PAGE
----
I love this kind of insight. Knowing that there would be no budget deal otherwise, the governor’s office accepted something they didn’t want. It made them want to puke.
Yet when the OSSBA feels the same way, they’re jerks, right? Right.
During the last six years, I can’t even count the number of financial decisions our state has made that have made me feel that way. Just for fun, though, here are a few:
In 2012, Oklahoma voters approved SQ 766, which now costs the state tens of millions of dollars annually in property tax collections. This impacts our cities and our schools, and it deepens the budget deficits we face in this state. It benefits large corporations, most notably AT&T. The measure passed 65% to 35%, because all we heard was “tax cut.” Never mind that it doesn’t help most of us.
In 2014, the Legislature passed an income tax cut that continued to cut into state revenue. It is likely that the legislation responsible for dropping the tax rate in Oklahoma to 5 percent this year will cause it to fall even further in 2018.
In 2015, the Legislature passed HB 2244, which threw motor vehicle tax collections into a spin that created huge imbalances in state aid to school districts. On top of that, the Oklahoma Tax Commission misinterpreted the Legislature’s intent for how those collections should be distributed. A judge’s decision against the OTC now means that some corrective action will be taken, which will impact districts’ budget planning.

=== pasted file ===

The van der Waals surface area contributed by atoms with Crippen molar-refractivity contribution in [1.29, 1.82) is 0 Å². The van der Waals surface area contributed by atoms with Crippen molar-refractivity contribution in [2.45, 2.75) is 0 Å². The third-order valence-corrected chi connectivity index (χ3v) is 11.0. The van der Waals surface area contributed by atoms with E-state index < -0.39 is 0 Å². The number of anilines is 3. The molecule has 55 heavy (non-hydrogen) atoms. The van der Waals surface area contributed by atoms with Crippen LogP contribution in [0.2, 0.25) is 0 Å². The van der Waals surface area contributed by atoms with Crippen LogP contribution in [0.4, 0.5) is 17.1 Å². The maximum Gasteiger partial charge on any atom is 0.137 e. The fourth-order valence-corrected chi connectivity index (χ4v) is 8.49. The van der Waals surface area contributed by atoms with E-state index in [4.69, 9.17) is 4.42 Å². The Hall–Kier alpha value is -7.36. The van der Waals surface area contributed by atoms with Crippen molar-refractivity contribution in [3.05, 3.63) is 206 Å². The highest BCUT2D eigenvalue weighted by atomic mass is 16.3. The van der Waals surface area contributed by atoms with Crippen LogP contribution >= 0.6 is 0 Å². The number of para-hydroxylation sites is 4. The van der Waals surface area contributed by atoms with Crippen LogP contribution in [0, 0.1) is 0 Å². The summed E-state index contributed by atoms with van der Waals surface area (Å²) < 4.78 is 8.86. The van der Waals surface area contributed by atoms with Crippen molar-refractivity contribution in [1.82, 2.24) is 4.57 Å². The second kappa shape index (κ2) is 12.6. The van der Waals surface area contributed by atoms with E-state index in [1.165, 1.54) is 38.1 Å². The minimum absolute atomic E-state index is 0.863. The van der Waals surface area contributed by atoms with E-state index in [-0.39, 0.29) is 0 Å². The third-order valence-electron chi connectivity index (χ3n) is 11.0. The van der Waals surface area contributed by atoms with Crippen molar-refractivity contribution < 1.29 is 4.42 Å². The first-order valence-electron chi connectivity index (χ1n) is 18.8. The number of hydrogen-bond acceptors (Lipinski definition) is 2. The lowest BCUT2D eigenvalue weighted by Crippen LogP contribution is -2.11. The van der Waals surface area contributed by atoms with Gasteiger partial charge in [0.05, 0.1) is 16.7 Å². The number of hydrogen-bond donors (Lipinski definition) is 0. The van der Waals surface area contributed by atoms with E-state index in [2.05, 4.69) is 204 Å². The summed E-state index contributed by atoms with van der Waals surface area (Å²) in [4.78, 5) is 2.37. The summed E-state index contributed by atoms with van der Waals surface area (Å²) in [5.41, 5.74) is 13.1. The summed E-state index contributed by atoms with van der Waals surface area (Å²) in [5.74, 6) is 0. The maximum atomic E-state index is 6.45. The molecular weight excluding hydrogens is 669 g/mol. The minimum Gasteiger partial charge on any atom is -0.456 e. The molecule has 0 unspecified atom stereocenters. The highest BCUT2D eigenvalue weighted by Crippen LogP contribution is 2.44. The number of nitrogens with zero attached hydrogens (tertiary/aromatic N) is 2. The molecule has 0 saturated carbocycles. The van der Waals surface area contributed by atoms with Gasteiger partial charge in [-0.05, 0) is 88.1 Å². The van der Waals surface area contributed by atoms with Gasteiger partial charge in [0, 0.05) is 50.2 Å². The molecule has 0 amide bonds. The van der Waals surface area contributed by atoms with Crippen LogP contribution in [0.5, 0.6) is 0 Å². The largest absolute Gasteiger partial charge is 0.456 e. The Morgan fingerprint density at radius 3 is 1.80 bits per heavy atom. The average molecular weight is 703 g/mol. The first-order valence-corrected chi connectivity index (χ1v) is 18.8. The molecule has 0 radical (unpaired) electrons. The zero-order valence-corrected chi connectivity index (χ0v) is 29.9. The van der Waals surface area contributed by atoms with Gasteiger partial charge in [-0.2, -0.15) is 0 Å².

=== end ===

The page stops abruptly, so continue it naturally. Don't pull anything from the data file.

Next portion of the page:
In 2016, school districts throughout the state faced cut after cut after cut, but only once half the year had already passed. Then during the summer, the same people who wanted to puke because of all the jerks announced that they had accidentally cut $141 million too much from state agencies. They even tried re-branding it a surplus and attempted to talk legislators into having a special session (like the one they worked to avoid in May by holding their nose and accepting an imperfect product).
Meanwhile, the governor’s biggest cheerleaders (besides Oklahoma’s energy industry) – the editorialists at the Oklahoman and the think tank double-speakers at the Oklahoma Council of Public Affairs – spent the year alternating between trying to convince teachers that they were actually making good money and contriving strategies to use one-time funds (such as the surplus that wasn’t) to fund raises that wouldn’t be sustainable. One of the OCPA guys even suggested that we should illegally spend bond money to pay salaries. If he thinks that idea will float, then he’s probably going to buy OU’s Tuscan monastery.
Making the burn of bad decisions worse, North Dakota has managed the spoils of their energy industry and created a real budget surplus. That could have been Oklahoma.
Yeah, I still want to puke.
We vote in nine days. Maybe you’re still on the fence about SQ 779 – the penny sales tax that would generate raises of at least $5,000 for teachers. Or maybe you’ve been reading propaganda that says more than half the money will go to higher education. That’s a lie. No matter how many times you read it on the Internet, it’s still a lie. If you want to read the legal language and get back to me, feel free.
If the people who are running things at the Capitol make you want to puke, you still have a chance to support pro-education candidates. A few changes here and there, and our collective stomachs might rest a little better.
That’s about it for things that make me want to puke – well, as long as I don’t get started on the Halloween overtime that is our presidential election.